In the top image all the corner angles are 90 degrees, in the bottom image, one pair of corners is more than 90 degrees and the other pair is less than 90 degrees. But this does not mean that the shape is under some type of stress at the corner. Even if the shape was rotating, and thus constantly changing shape in the bottom frame, it would not be undergoing any stress.

    squares.png
     
  11. Feb 1, 2018 #61

    Mister T

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    Yes, but this is not about how the seesaw appears, it's about its shape. Observations differ in different frames. The shape of the seesaw is one such observation.
     
  12. Feb 1, 2018 #62

    Mister T

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    Because in its rest frame it's not bent (enough for it to break).
     
  13. Feb 2, 2018 #63

    Ibix

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    That's what a freely rotating beam looks like when viewed from a moving frame. It can't be straight - as you've already observed the relativity of simultaneity shows that immediately. Any other maths you do will support this. For example you can transform the centripetal force to show that it's not centripetal in the moving frame, and its direction depends on the radius, which is consistent with a curved beam. Or you can draw a 2+1 dimensional Minkowski diagram and consider the intersection of a sloped simultaneity plane with the helical worldtube of the spinning beam.

    The question is, why do you think it ought to be straight? The short answer is that you are trying to use common sense in an extremely uncommon situation. That doesn't work well.
     
  14. Feb 2, 2018 #64
    The laws of physics are invariant in all inertial frames.
    If the seesaw gets stress when it gets curved in one inertial frames then it would get stress when it gets curved in all inertial frames.
     
  15. Feb 2, 2018 #65

    pervect

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    The laws of physics are invariant in all inertial frames. However, "being curved", which I interpret as a statement about the purely spatial geometry of the object, is a frame dependent statement, due to the relativity of simultaneity. If parts of an object have a non-zero proper acceleration - such as a rotating stick, the see-saw, or an accelerating elevator - the spatial projection of the object may be flat in some frames of reference and "curved" in other frames of reference.

    Note that if an object is not accelrating, if all parts of the object have a zero proper acceleration, then the property of "being flat" does turn out to be independent of the chocie of frame, as the Lorentz transformation is linear, and linear functions map straight lines to straight lines.

    However, the worldline of an accelerating point is not a straight line, so this argument does not apply.
     
  16. Feb 2, 2018 #66

    Mister T

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    Okay. And if the stress is not enough to break it in one frame, then it doesn't break in all frames. It will be bent by different amounts in different frames, though.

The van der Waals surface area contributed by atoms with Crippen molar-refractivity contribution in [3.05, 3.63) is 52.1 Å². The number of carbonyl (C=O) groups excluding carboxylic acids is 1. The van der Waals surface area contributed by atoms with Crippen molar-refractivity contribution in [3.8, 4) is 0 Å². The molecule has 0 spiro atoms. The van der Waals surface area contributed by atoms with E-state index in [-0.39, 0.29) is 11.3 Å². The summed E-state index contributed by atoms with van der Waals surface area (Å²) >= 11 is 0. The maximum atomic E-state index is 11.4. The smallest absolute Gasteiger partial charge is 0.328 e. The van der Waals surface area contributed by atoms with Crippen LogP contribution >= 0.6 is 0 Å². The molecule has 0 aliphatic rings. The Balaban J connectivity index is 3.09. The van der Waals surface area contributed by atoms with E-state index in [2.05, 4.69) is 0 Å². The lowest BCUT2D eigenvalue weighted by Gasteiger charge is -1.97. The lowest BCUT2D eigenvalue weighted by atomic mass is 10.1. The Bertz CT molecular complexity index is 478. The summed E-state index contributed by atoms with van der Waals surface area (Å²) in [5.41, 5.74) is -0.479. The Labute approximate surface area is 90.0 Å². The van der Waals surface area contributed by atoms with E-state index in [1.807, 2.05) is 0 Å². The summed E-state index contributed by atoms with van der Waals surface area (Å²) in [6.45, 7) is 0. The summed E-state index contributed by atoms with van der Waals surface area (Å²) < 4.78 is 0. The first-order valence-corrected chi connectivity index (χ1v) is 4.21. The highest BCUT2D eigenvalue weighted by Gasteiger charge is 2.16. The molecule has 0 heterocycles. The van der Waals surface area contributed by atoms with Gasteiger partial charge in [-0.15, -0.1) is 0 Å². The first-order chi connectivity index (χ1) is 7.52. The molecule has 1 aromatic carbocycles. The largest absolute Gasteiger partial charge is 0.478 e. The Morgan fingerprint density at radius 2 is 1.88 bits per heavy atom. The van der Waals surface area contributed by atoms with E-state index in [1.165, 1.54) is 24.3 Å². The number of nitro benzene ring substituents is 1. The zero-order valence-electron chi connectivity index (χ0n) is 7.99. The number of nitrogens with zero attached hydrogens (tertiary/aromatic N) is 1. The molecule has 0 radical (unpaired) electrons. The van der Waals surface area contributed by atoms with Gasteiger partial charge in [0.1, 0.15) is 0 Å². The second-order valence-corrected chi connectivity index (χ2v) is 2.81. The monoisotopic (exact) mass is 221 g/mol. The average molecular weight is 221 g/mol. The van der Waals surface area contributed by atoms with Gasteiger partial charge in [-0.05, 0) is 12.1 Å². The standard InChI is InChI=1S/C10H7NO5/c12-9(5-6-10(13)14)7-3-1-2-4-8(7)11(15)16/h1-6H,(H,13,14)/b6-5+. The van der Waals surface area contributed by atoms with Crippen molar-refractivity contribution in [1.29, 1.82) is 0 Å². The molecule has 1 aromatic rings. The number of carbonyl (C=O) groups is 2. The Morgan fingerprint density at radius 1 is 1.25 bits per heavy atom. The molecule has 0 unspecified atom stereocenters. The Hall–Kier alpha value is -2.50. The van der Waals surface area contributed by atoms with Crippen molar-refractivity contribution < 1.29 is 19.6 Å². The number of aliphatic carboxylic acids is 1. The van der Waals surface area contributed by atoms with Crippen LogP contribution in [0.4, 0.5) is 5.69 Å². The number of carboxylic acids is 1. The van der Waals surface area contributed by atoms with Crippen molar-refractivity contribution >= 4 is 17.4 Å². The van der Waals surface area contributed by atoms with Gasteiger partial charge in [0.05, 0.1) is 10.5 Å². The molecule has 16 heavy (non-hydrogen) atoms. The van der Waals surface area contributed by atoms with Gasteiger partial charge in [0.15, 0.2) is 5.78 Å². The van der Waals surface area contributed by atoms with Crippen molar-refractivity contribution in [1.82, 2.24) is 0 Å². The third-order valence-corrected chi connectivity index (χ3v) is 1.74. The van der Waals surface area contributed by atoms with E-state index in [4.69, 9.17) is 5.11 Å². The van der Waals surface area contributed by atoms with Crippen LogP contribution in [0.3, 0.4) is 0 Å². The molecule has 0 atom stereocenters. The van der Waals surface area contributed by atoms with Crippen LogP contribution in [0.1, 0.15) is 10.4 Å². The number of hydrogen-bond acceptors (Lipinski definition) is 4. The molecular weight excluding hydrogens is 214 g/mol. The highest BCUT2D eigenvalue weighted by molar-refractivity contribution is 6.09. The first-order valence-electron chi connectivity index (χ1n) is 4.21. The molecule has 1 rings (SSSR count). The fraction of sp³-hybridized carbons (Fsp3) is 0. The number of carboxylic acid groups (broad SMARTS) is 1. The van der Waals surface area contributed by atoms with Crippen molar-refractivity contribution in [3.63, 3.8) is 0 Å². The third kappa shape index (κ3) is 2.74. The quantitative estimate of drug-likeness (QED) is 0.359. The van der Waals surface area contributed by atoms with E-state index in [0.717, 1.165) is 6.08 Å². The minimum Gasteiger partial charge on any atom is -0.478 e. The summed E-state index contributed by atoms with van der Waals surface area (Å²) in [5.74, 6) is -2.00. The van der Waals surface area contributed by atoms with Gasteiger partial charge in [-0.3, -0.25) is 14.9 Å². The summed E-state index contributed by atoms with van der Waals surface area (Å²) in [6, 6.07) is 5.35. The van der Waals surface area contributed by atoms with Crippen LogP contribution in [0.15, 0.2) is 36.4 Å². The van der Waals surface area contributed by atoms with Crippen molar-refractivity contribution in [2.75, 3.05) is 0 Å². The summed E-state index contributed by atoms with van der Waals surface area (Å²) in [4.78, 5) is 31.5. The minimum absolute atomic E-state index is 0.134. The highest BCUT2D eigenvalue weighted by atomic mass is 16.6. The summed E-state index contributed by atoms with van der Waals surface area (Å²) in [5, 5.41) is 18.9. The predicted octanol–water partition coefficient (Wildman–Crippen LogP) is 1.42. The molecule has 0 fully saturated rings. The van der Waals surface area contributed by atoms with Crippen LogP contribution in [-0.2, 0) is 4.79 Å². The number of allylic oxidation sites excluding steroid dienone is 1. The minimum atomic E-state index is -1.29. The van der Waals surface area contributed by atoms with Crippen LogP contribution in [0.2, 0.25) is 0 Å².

17. Feb 3, 2018 #67

    pervect

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    The way I would put the stress situation is that the stress-energy tensor is a rank 2 tensor, and transforms as such. I do have some questions on the relationship between the physicists usage of the stress energy tensor, which I'm familiar with, and engineering usage, which I'm not familiar with and which may be slightly different.

    I'm tempted to say that if the stress-energy tensor is zero in one frame, it's zero in all frames. While this is a correct statement, it's misleading, because the energy part of the stress-energy tensor isn't zero if one has matter present. So in the cases under consideration, one would actually need to carry out the appropriate transformations to figure out how it transforms.

    The ability to handle rank 2 tensors and their transformations comes well after one learns introductory special relativity, however. If one doesn't learn the basics of SR, one will never get this far.
     
  18. Feb 3, 2018 #68

    pervect

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    I did work out the shape of a rotating bar in a moving reference frame via the Lorentz transform. This is simpler than the see-saw case to analyze, but one can gain some insight of the see-saw case from the rotating bar case.

    It's convenient to write the coordinate of any point on the bar as a function of r, which we set to zero at the origin of the bar (the origin being the point on the bar with zero proper acceleration). We will call the inertial frame of reference in which the origin of the bar is at rest "the rest frame of the bar", even though only the origin of the bar is at rest in this frame. r is a parameter that picks out a specific point on the bar. We also need a time coordinate, which we will take as the proper time ##\tau## of the point we just specified by specifying r. We will let the angular frequency of the rotation be ##\omega## in the bar's rest frame. Then in the bar's rest frame, we write:

    $$x = r \cos \frac{\omega \tau}{\sqrt{1-r^2\omega^2}} \quad y = r \sin \frac{\omega \tau}{\sqrt{1-r^2\omega^2}} \quad t = \frac{\tau}{\sqrt{1-r^2\omega^2}}$$

    Applying the Lorentz transform, we can transform these coordinates to a moving frame. Let the velocity be determined by the dimensionless parameter ##\beta##, so that v = \beta c. And let ##\gamma = 1/\sqrt{1-\beta^2}##. Then we can find the position of a point on the bar in a moving frame with coordinates x1, y1, t1 via the Lorentz transform.

    $$x1 = \gamma \left(x + \beta\,c\,t \right) \quad y1=y \quad t1 = \gamma \left( t +\beta x/c \right) $$

    We can substitute the expressions for ##x(r,\tau)##, ##y(r,\tau)##, and ##t(r,\tau)## from the first set of equations into the second to find ##x1(r, \tau), y1(r,\tau), t1(r,\tau)##. It's also convenient to set c=1 at this point, unless one really wants to keep tract of it (I did not).

    We now wish to find and plot x1 and y1 as a function of t1, rather than as a function of ##\tau##. To do this, we need to solve the equation

    $$